How to seeth a Carpe.
Prepared for [event name] on [date]
by [name]


Introduction
This entry is a re-creation of a recipe from A Book of Cookrye (England, 1591), entitled "How to seeth a Carpe.". [insert a brief description of dish here, possibly including any or all of the following: characteristics of the final dish, when or how it might have been served, and why you selected it]


The Source Recipe
The original text of the recipe is as follows:

How to seeth a Carpe. Cut the throat of your Carp, & save the blood in a saucer, and take your Carpe and scoure him with Salt, take out the gal and the Guts, and leave the Liver and the fat in the belly of the Carp, set on your licour, water and Salt to seeth him, and when your licour seethes, put in your carp or ever he be dead, and take good heede for springing out of the Pan, for it is ever good to seethe fish quick, for it maketh the fish to eat hard.

Take the best of the broth and a little red Wine, good store of Vergious, new yest, with the blood of the Carp strained, and so put it in a Pipkin with Corance, whole Pepper, and boyle them altogither, put therto half a dish of sweet butter, and a little time, and Barberies if you have them, and when they be well boyled, season it not too sweet nor too sharpe, and then poure it upon your Carpe.



Related Recipes
While interpreting this recipe, I also considered the following recipes that appear to be related:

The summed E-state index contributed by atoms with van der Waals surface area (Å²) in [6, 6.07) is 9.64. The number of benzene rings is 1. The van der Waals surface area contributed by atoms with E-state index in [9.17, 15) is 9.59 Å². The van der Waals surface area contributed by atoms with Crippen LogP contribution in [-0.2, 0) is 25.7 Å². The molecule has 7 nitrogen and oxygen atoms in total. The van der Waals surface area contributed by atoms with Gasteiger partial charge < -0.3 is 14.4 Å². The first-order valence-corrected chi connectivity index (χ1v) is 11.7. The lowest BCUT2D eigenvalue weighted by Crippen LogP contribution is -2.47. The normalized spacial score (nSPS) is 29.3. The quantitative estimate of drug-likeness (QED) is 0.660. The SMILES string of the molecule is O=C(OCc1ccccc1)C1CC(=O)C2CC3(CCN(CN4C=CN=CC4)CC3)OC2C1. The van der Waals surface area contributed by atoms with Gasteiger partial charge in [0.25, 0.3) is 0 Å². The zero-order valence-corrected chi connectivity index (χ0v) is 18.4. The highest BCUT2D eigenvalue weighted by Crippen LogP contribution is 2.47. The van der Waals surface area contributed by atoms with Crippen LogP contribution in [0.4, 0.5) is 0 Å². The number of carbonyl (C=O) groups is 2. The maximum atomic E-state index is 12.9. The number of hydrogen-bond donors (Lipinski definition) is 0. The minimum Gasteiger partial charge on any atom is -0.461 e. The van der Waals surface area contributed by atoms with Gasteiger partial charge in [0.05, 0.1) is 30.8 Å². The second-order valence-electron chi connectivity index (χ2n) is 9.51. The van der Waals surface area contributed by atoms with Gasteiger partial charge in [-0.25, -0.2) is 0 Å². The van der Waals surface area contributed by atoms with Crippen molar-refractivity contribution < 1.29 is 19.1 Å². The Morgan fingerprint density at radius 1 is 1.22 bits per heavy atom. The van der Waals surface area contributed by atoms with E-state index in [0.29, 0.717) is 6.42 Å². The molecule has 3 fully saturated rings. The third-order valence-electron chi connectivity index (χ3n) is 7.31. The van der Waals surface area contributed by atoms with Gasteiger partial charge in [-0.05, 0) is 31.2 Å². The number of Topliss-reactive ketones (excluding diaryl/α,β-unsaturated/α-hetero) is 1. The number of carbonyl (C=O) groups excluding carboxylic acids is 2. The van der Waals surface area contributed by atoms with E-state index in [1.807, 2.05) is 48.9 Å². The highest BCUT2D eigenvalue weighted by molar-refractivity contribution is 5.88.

[edit as appropriate - note that this section should be left out if no related recipes can be found]

[if desired and applicable, add notes here about significant commonalities or differences between the main recipe and any similar ones]


Materials
The original recipe calls for the following ingredients: [edit this list as appropriate]

seafood
blood
salt
liver
fish
broth
wine
verjuice
yeast
currants
pepper
butter
thyme
barberries


[if desired and applicable, add notes here about the ingredients - if any substitutions were made, explain why - also note what quantities were used for each ingredient and, if possible, why]

corance: Raisins made from corinth grapes (a.k.a currants).


Procedure
[include a paragraph or two describing the steps taken in preparing the recipe - if applicable, describe any differences between the process in the original source and that used in the re-creation, along with the reason for the deviation]

[add any information about any necessary equipment - if applicable, note when the equipment differed from that used in the medieval period, and explain why the original wasn't used]


Bibliography

[Replace citations with those from books where appropriate and/or possible. Make sure any links work, and that the referenced text is presented accurately]

Searchable index of "A Book of Cookrye". Medieval Cookery.
  <http://www.medievalcookery.com/search/display.html?booko:52>. Accessed on April 2, 2020, 12:49 pm.




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